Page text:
Wirelessly Powered Robot Swarm

Wireless robot swarm The technology for wireless power transmission via induction goes back to a patent by Nikola Tesla in 1900 (US649621). Now Travis Deyle at Georgia Tech and Matt Reynolds from Duke University have created a wirelessly powered robot swarm. Their work presented at ICRA 2008 earlier this year describes how robots with receiving coils positioned between their wheel bases can draw power from an arena equipped with transmit coils. The picture above shows 5 robots in such an …

Advertisement

Wireless robot swarm

The technology for wireless power transmission via induction goes back to a patent by Nikola Tesla in 1900 (US649621). Now Travis Deyle at Georgia Tech and Matt Reynolds from Duke University have created a wirelessly powered robot swarm.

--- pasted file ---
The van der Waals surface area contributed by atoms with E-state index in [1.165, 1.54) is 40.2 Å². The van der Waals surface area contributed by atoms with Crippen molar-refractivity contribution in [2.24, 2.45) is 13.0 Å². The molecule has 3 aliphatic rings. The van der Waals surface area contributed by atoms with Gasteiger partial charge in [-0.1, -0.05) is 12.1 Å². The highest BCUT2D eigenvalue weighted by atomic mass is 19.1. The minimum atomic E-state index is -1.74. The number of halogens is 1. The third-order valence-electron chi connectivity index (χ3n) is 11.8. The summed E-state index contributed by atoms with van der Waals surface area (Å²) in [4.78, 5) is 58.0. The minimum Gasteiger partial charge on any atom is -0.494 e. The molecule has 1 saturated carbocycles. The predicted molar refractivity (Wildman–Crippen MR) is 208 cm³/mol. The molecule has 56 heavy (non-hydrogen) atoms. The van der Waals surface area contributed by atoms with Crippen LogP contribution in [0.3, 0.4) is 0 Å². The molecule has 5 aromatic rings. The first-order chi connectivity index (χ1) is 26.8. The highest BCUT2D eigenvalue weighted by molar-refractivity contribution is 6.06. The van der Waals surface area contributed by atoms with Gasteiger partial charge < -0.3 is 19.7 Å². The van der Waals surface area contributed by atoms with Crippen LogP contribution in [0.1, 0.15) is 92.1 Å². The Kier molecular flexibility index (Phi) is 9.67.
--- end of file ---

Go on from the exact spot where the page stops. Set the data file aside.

Their work presented at ICRA 2008 earlier this year describes how robots with receiving coils positioned between their wheel bases can draw power from an arena equipped with transmit coils. The picture above shows 5 robots in such an arena, with their yellow and black receiving coils clearly visible (although I can only spot the coils on four of the robots...).

Best of all, the setup looks fairly straight-forward. For more details have a look at their ICRA publication and the video below. I wish the little Alice robots had had such a wireless power option when I did my research on robot swarms ...


Wirelessly Powered Robot Swarm from Travis on Vimeo.

Robotics News

Biweekly newsletter on advances and news in robotics, automation, control systems, interviews with leading roboticists, and more.

About the Automaton blog

IEEE Spectrum’s award-winning robotics blog, featuring news, articles, and videos on robots, humanoids, automation, artificial intelligence, and more.